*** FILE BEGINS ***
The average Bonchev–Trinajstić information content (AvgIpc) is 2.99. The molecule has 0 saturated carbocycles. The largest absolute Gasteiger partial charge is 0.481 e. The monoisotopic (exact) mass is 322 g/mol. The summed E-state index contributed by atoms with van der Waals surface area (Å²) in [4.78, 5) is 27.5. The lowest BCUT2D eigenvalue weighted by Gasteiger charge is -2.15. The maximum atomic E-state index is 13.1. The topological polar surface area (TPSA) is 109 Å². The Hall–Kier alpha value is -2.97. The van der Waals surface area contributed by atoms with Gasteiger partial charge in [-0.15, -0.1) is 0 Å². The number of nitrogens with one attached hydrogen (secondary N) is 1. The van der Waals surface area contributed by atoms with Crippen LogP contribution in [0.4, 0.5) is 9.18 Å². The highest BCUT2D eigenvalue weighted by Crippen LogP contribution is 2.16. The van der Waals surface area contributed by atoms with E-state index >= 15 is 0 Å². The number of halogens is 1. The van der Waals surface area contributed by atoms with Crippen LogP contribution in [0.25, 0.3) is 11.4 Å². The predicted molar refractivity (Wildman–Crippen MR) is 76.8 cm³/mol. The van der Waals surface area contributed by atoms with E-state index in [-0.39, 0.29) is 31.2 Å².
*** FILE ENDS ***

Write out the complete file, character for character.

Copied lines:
The average Bonchev–Trinajstić information content (AvgIpc) is 2.99. The molecule has 0 saturated carbocycles. The largest absolute Gasteiger partial charge is 0.481 e. The monoisotopic (exact) mass is 322 g/mol. The summed E-state index contributed by atoms with van der Waals surface area (Å²) in [4.78, 5) is 27.5. The lowest BCUT2D eigenvalue weighted by Gasteiger charge is -2.15. The maximum atomic E-state index is 13.1. The topological polar surface area (TPSA) is 109 Å². The Hall–Kier alpha value is -2.97. The van der Waals surface area contributed by atoms with Gasteiger partial charge in [-0.15, -0.1) is 0 Å². The number of nitrogens with one attached hydrogen (secondary N) is 1. The van der Waals surface area contributed by atoms with Crippen LogP contribution in [0.4, 0.5) is 9.18 Å². The highest BCUT2D eigenvalue weighted by Crippen LogP contribution is 2.16. The van der Waals surface area contributed by atoms with E-state index >= 15 is 0 Å². The number of halogens is 1. The van der Waals surface area contributed by atoms with Crippen LogP contribution in [0.25, 0.3) is 11.4 Å². The predicted molar refractivity (Wildman–Crippen MR) is 76.8 cm³/mol. The van der Waals surface area contributed by atoms with E-state index in [-0.39, 0.29) is 31.2 Å².